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Measuring the effective area and charge density of platinum electrodes for bionic devices

Journal Article


Abstract


  • Objective. Neural stimulation is usually performed with fairly large platinum electrodes.

    Smaller electrodes increase the applied charge density, potentially damaging the electrode.

    Greater understanding of the charge injection mechanism is required for safe neural stimulation.

    Approach. The charge injection mechanism and charge injection capacity were measured by

    cyclic voltammetry. Electrodes were cleaned mechanically or by potential cycling in acidic

    solutions. The effective electrode area was measured by hydrogen adsorption or reduction

    of Ru(NH3)

    3+

    6 . Main results. The water window and safe potential window were affected by

    changes to electrolyte, electrode size, polishing method and oxygen concentration. Capacitance

    and Faradaic current contribute to the charge injection capacity. Varying voltammetric scan

    rate (measurement time), electrode size, polishing method, potential window, electrolyte and

    oxygen concentration affected the charge injection capacity and ratio of oxidation to reduction

    charge. Hydrogen adsorption in acidic solutions provided an inaccurate effective electrode

    area. Reduction of a solution phase redox species with a linear or radial diffusion profile could

    provide an effective electrode area. The charge density (charge injection capacity divided

    by electrode area) of a platinum electrode is dependent on the charge injection capacity and

    electrode area measurement technique. By varying cyclic voltammetric conditions, the charge

    density of platinum ranged from 0.15 to 5.57 mC cm−2

    . Significance. The safe potential

    window, charge injection mechanism, charge injection capacity and charge density of platinum

    depends on electrolyte, size of the electrode, oxygen concentration and differences in electrode

    polishing method. The oxidation and reduction charge injection capacities are not equal.

    Careful control of a platinum electrodes surface may allow larger charge densities and safe use

    of smaller electrodes. New electrode materials and geometries should be tested in a consistent

    manner to allow comparison of potential suitability for neural stimulation.

Publication Date


  • 2018

Citation


  • Harris, A. R., Newbold, C., Carter, P., Cowan, R. & Wallace, G. G. (2018). Measuring the effective area and charge density of platinum electrodes for bionic devices. Journal of Neural Engineering, 15 (4), 046015-1-046015-12.

Start Page


  • 046015-1

End Page


  • 046015-12

Volume


  • 15

Issue


  • 4

Place Of Publication


  • United Kingdom

Abstract


  • Objective. Neural stimulation is usually performed with fairly large platinum electrodes.

    Smaller electrodes increase the applied charge density, potentially damaging the electrode.

    Greater understanding of the charge injection mechanism is required for safe neural stimulation.

    Approach. The charge injection mechanism and charge injection capacity were measured by

    cyclic voltammetry. Electrodes were cleaned mechanically or by potential cycling in acidic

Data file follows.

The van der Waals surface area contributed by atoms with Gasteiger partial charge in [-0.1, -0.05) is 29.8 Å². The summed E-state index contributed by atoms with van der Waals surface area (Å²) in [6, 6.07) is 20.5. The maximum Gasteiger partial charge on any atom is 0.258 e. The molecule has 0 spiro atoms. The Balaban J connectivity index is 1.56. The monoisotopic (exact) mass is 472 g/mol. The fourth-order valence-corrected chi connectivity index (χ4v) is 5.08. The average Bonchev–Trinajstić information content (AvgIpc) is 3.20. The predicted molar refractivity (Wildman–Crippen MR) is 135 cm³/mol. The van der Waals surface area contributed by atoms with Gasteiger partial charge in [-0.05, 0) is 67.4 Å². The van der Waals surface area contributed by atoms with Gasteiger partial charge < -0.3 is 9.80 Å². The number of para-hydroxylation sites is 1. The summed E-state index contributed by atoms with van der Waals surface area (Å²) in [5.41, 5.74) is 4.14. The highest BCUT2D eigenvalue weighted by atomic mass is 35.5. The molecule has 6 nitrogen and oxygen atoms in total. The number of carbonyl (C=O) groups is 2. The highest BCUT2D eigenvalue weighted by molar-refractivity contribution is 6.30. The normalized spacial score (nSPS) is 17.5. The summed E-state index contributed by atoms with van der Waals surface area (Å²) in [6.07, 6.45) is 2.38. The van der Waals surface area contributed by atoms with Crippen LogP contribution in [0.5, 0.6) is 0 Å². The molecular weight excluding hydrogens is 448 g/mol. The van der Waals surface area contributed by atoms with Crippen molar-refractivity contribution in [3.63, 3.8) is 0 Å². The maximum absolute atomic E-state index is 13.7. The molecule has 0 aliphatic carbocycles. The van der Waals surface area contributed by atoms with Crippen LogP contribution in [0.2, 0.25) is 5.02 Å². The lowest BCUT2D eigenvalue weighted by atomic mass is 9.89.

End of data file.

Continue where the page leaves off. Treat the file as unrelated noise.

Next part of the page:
solutions. The effective electrode area was measured by hydrogen adsorption or reduction

    of Ru(NH3)

    3+

    6 . Main results. The water window and safe potential window were affected by

    changes to electrolyte, electrode size, polishing method and oxygen concentration. Capacitance

    and Faradaic current contribute to the charge injection capacity. Varying voltammetric scan

    rate (measurement time), electrode size, polishing method, potential window, electrolyte and

    oxygen concentration affected the charge injection capacity and ratio of oxidation to reduction

    charge. Hydrogen adsorption in acidic solutions provided an inaccurate effective electrode

    area. Reduction of a solution phase redox species with a linear or radial diffusion profile could

    provide an effective electrode area. The charge density (charge injection capacity divided

    by electrode area) of a platinum electrode is dependent on the charge injection capacity and

    electrode area measurement technique. By varying cyclic voltammetric conditions, the charge

    density of platinum ranged from 0.15 to 5.57 mC cm−2

    . Significance. The safe potential

    window, charge injection mechanism, charge injection capacity and charge density of platinum

    depends on electrolyte, size of the electrode, oxygen concentration and differences in electrode

    polishing method. The oxidation and reduction charge injection capacities are not equal.

    Careful control of a platinum electrodes surface may allow larger charge densities and safe use

    of smaller electrodes. New electrode materials and geometries should be tested in a consistent

    manner to allow comparison of potential suitability for neural stimulation.

Publication Date


  • 2018

Citation


  • Harris, A. R., Newbold, C., Carter, P., Cowan, R. & Wallace, G. G. (2018). Measuring the effective area and charge density of platinum electrodes for bionic devices. Journal of Neural Engineering, 15 (4), 046015-1-046015-12.

Start Page


  • 046015-1

End Page


  • 046015-12

Volume


  • 15

Issue


  • 4

Place Of Publication


  • United Kingdom